In rebutting the damages calculations made by Mr. Marchitelli and Mr. Newman, Tenant had introduced the testimony and report of Michael Axler. Pertinent to the appeal currently before us, Mr. Axler opined that because Landlord had an ongoing obligation to mitigate after the expiration of the replacement tenants' ten year leases, Mr. Newman erroneously failed to account for rent due during the second ten years of the twenty year term of Tenant's lease. N.T. 1/19/05 at 63. Additionally, Mr. Axler suggested that the damage calculations performed by Mr. Newman should be reduced to present value, resulting in damages of $2, 947, 698.00 (Tenant's rent over 20 years, minus rent from replacement tenants over 20 years, plus construction costs). Id. at 68-69. Exhibit D-100 (Mr. Axler's "Response to Newman Alternate Damages Claim" (in which Mr. Axler used a rate of 9%)). When Tenant sought to introduce Exhibit D-100, Landlord objected and the following discussion over the propriety of reducing the damages to present value occurred:

[Landlord]: My objection is to any testimony or any of these calculations regarding the first ten years of [Tenant's] lease, the PetsMart lease, and the Michael's lease as indicated in this document.
The Court: And you're offering the first ten years for what purpose?
[Tenant]: Well, the only difference in the first ten years presented by Marc Newman and Mr. Axler is the discounted present value and this is a portion of his opinion.
The Court: And do you object to that?
[Landlord]: Only to the extent that he offers an opinion as to what that percentage interest was to use for present value, the numbers.

N.T. 1/19/06 at 64-65 (emphasis added). After brief additional comments, Landlord clarified that it objected to "the introduction of this testimony as to present value." Id. at 65 (emphasis added). Tenant then complained "[y]our Honor, she just changed her objection. A minute ago she said she was objecting to the rate, not the concept of discount." Id. (emphasis added). The following exchange then occurred:

The Court: Well, you can't introduce – it doesn't make a difference what her objection is, it's to the introduction of the present value based upon percentage calculation or something else. Is that the basis?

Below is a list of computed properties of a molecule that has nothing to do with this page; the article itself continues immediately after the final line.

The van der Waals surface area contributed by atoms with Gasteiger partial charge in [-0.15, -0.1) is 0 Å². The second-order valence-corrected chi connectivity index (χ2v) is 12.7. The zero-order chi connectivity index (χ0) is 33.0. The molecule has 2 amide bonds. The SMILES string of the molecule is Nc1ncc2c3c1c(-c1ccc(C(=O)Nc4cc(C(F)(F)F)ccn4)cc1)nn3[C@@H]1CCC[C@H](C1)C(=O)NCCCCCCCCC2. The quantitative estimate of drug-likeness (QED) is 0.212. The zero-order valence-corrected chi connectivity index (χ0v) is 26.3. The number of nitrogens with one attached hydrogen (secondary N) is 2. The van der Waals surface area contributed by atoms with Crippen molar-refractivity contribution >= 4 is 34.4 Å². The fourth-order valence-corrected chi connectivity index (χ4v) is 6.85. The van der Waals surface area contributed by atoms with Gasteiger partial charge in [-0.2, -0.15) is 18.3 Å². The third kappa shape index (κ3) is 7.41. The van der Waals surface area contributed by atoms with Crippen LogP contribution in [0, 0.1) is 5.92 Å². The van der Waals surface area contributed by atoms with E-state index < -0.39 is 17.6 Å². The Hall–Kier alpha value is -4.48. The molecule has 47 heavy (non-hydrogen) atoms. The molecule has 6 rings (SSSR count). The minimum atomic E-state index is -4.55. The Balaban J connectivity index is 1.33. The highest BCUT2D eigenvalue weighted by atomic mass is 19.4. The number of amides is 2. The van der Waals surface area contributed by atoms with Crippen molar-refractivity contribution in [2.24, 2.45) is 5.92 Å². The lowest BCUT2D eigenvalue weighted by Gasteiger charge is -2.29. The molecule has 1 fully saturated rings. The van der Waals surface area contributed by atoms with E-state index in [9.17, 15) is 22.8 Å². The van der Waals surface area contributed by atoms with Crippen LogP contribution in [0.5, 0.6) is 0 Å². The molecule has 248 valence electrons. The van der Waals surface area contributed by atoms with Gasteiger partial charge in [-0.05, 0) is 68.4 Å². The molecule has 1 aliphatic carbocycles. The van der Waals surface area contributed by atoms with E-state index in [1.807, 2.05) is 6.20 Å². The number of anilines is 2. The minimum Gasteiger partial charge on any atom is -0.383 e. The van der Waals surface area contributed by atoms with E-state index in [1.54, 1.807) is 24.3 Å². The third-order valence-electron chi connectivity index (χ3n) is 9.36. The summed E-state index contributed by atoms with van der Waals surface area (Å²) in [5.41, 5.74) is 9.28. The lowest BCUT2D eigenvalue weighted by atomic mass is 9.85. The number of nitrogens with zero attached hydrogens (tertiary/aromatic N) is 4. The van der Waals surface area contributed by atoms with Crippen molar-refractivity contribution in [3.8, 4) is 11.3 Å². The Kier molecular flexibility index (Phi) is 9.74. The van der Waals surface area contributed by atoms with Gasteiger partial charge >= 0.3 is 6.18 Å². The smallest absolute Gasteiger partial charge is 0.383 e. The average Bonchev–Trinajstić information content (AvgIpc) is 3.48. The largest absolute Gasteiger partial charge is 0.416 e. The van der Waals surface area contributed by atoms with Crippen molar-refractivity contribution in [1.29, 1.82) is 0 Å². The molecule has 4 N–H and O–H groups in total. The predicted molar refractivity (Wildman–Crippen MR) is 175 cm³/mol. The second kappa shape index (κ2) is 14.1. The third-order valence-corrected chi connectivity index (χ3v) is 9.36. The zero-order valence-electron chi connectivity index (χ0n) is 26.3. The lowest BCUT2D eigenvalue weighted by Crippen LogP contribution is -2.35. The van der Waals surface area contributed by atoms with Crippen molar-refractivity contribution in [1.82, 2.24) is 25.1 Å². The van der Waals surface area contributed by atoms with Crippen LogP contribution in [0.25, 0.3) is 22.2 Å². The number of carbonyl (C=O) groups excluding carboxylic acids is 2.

[Landlord]: That's the basis, your Honor.
[Tenant]: I think, your Honor, if I understand [Landlord] correctly, what he is saying, [Landlord] agree[s] there should be discount for present value, but dispute[s] the rate. I would submit that's inappropriate [sic] for cross-examination of Mr. Axler, not admissibility issue.
The Court: Is that your issue?
[Landlord]: Your Honor, the issue is two-fold. That he is offering expert testimony as to a factual matter that has not been included in his report, and –
The Court: One to ten years, one to ten are not going to be considered by me other than on the issue of present value, one to ten, ten years on the leases calculation of the figures introduced, if I allow it to be introduced for that purpose.
[Landlord]: Objection, your Honor. The Court: What is your objection now? …
The Court: You're still asking that it be exclude because of the rate Mr. Axler has used for purpose of determining present value?
[Landlord]: Yes, your Honor. The rate Mr. Axler has used, in and of itself, is an expert opinion as to what that rate should be. And this is a factual matter. It's a matter for the Court to decide and it's a matter that [Tenant] [was] on notice of that this testimony would be offered.
The Court: Are you saying I'm supposed to make a determination as to what the present value is?
[Landlord]: It is within the Court's purview your Honor. Yes, you can, but there was also factual evidence as to what rate was to be used.

Id. at 65-67. It is clear from this exchange that Landlord did not object at trial to the reduction to present value. In addition, when Mr. Axler was later questioned about the present value rate used in his calculations on cross examination, re-direct examination, and re-cross examination, Landlord did not even renew its objection to that rate, much less contest that the underlying reduction to present value of the Section 20.2.2 damages was to occur. N.T. 1/19/06 at 137, 139, 145, 147.

Further, Mr. Marchitelli was recalled to rebut Mr. Axler's testimony and Exhibit D-100, containing Mr. Axler's present value calculation of Mr. Newman's alternate damage figures. N.T. 1/20/06. Landlord's Exhibit P- 434 was introduced into evidence, correcting alleged errors in Mr. Axler's calculations and providing Mr. Marchitelli's present value calculation of Mr. Newman's alternate damage figures resulting in total damages of $3, 852, 186.00. Id. at 68-72, 92. In so doing, Mr. Marchitelli used the same rate as had Mr. Axler to discount the figures to present value. Id. at 71.

Landlord continued to request Section 20.2.2 damages reduced to present value at the post trial level, averring that Landlord "[c]ould also be made whole by calculating damages based upon lost rental income as specifically set forth in Section 20.2.2." Landlord's Post Trial Motion filed 9/18/06 at 8; Landlord's Memorandum of Law in Support of Post Trial Motion filed 11/8/06 at 18-19, 32. In its post trial request that the damage award be modified, Landlord stated:

[Judge Mahon] actually found Marc Newman's calculation of damages in years 1-10 to be reliable. Thus, there is no question that [Landlord] is at least entitled to recover damages for present value of lost rent through the first 10 years and 9 months, ($2, 713, 739.00 as set forth above). [Landlord] should have, at a minimum been awarded the lost rental income for the first 10 years and nine months to which there is no dispute and no speculation.